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Saturday, January 26, 2008

Irrational exuberance about Obama's win

The margin is stunning, -- but let's put this sort of stuff in perspective: African-Americans made up more than 50 percent of the voters in today's primary. But the African-American voting age population is only about 27 percent of the total South Carolina voting age population.

This in part makes this somewhat silly. Obama won a historic victory, but he also had fewer serious competitors, more time to campaign, and a base of voters clearly united behind him. McCain and Huckabee had fewer days to campaign, an additional serious competitor and a base clearly uncertain about where to go.

It's a long time until November.

UPDATE: In 1988, Jesse Jackson won more than half the Democratic vote in caucus.


Thursday, January 24, 2008

At least they got fired

Some not-so-bright District of Columbia employees -- including some in Child and Family Services! -- got fired for accessing porn at work. These nine were apparently responsible for 20,000 hits. Amazing. Kudos to the Mayor for firing them. Though it still doesn't say a great many wonderful things about the quality of District employees.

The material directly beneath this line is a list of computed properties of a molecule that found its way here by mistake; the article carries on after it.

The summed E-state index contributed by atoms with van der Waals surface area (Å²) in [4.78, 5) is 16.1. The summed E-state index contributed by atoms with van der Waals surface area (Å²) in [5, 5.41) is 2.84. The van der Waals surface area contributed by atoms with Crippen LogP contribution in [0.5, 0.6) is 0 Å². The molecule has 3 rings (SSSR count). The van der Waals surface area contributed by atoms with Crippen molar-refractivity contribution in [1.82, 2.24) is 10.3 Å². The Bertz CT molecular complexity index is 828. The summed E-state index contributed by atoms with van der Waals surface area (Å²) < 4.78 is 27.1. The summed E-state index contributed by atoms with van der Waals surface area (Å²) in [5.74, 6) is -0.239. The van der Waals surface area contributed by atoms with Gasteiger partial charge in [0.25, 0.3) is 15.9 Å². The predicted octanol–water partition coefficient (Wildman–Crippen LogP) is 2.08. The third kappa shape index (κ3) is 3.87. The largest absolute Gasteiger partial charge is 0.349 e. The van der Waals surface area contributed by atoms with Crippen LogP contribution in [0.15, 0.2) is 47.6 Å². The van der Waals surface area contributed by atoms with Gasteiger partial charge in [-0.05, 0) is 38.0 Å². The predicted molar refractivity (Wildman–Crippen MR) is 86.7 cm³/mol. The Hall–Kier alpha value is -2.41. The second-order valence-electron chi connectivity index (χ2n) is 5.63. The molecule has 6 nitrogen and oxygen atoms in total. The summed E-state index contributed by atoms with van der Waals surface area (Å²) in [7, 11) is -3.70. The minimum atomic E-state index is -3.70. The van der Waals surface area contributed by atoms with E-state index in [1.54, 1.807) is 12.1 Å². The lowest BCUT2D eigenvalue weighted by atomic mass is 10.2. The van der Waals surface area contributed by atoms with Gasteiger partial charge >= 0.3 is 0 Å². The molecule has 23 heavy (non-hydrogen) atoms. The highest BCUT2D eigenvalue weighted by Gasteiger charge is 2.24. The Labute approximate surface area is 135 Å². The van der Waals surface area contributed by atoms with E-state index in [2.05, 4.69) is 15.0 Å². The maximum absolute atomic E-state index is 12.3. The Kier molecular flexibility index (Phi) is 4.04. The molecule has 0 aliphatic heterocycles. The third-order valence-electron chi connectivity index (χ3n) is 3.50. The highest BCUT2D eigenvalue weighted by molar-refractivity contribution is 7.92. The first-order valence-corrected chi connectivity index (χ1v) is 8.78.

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Monday, January 21, 2008

Pro-Life Rally

K-Lo does her usual wonderful best for the pro-life cause, pointing out some photos of a pro-life rally that probably don't fit a stereotype.


Tuesday, January 15, 2008

Are you wiser than a 13-year-old?

I know I'm not. Listen to how a young rancher in Nebraska explains to a Christian radio station how he's dealing with some hurt of his own.


Thursday, January 10, 2008

The Politico: Romney may give up on South Carolina